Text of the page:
Union Pacific locomotive number 9000 has a 4-12-2 wheel arrangement, is classified as a “Union Pacific” type, and was designed for heavy freight service. This class is the largest steam locomotive built on a rigid frame and it has a wheelbase of over 30 feet. Its 12 drive wheels are powered by three massive cylinders, one of which is located inside the frame, which transmits its power through a crankshaft on the second driver axle. The two outside cylinders are connected by conventional main and segmented side rods to the third driver. This class was nicknamed “the 9s” because nine wheels are on each side.
Number 9000 saw continuous service for almost 30 years and was used mainly to haul freight between Ogden, Utah and Council Bluffs, Iowa. Number 9000 was donated by Union Pacific Railroad to The Railway and Locomotive Historical Society, Southern California Chapter in May of 1956, and arrived under its own steam power in Union Pacific’s East Los Angeles yard, where its fire was dropped. It was subsequently towed to the Los Angeles County Fairgrounds by Southern Pacific and Pacific Electric railroads.
Union Pacific No. 9000 is the prototype of the class Not only was it the first built in the class, but also the last retired of this type. It was built in 1926 and is the only survivor of the entire class of 88 similar locomotives built for Union Pacific. It is one of four surviving three-cylinder steam locomotives built in the United States. Another surviving three-cylinder locomotive is Southern Pacific No. 5021, which is also on display at RailGiants Train Museum.
Wyoming’s place in railroad history is secure, and the opportunities for watching trains and train crews in action are legend. Southern Wyoming’s development is linked with the Union Pacific Railroad. It laid tracks westward across the state in 1867 and ‘68 in a race to build the first transcontinental railroad. Settlements sprang up virtually overnight to house legions of workers. Some were abandoned. Others became permanent communities.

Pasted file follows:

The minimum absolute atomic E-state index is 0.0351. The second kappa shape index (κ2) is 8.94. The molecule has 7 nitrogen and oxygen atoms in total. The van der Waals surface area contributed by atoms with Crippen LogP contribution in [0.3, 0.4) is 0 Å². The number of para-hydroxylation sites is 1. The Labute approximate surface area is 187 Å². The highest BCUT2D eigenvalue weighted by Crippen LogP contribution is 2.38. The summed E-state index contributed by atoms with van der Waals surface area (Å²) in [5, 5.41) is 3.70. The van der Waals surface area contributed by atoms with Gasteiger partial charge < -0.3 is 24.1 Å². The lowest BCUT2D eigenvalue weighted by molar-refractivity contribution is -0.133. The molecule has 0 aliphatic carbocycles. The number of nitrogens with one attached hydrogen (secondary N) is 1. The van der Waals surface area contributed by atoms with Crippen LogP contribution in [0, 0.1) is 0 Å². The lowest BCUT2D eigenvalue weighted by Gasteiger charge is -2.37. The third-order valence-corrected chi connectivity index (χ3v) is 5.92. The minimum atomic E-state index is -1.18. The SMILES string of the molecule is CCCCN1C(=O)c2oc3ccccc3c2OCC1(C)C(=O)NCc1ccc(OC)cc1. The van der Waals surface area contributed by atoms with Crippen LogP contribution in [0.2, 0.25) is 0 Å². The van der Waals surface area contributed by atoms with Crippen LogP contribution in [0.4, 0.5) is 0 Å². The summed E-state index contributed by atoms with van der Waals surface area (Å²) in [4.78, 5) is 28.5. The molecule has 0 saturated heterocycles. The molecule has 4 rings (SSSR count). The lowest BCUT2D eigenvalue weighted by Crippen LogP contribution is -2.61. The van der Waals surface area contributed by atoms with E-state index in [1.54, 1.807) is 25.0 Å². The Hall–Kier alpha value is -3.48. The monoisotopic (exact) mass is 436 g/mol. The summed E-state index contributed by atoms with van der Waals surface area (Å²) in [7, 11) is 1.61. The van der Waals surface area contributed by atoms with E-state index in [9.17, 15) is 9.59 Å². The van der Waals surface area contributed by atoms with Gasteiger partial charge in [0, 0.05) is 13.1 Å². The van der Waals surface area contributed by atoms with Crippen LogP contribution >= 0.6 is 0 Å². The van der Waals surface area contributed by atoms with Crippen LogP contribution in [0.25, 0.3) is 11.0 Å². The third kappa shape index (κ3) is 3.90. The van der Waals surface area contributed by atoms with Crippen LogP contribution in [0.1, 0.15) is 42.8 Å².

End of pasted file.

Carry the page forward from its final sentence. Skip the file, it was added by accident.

Towns grew up as fast as workers could lay track westward to Laramie, Rawlins, Rock Springs and Evanston. Elsewhere in the state, smaller lines were also built. Nine historic Wyoming depots are now museums dedicated to railroad history. Green River in the southwestern corner boasts busy Union Pacific rail yard and the 1910 depot, now used for offices.
While the Union Pacific is the dominant east/west railroad, BNSF is the main north/south line. Between them, they haul the more than 400 million tons of low-sulfur coal produced annually in Wyoming, the nation’s number-one coal state, to the nation’s hungry electricity-generating plants. Roughly a quarter of this output comes from ten huge mines in the Powder River Basin, south of Gillette. The UP and BNSF jointly own the rail line out of the coalfields, parallel to Highway 59 and are rapidly laying more tracks to keep up with the demand for coal. When the trains, each up to 1½ mile long, reach the North Platte River, the tracks split. Gillette, founded in 1891, was named after Edward Gillette, a railroad surveyor and engineer. If he were around today, he’d surely find work on the new tracks.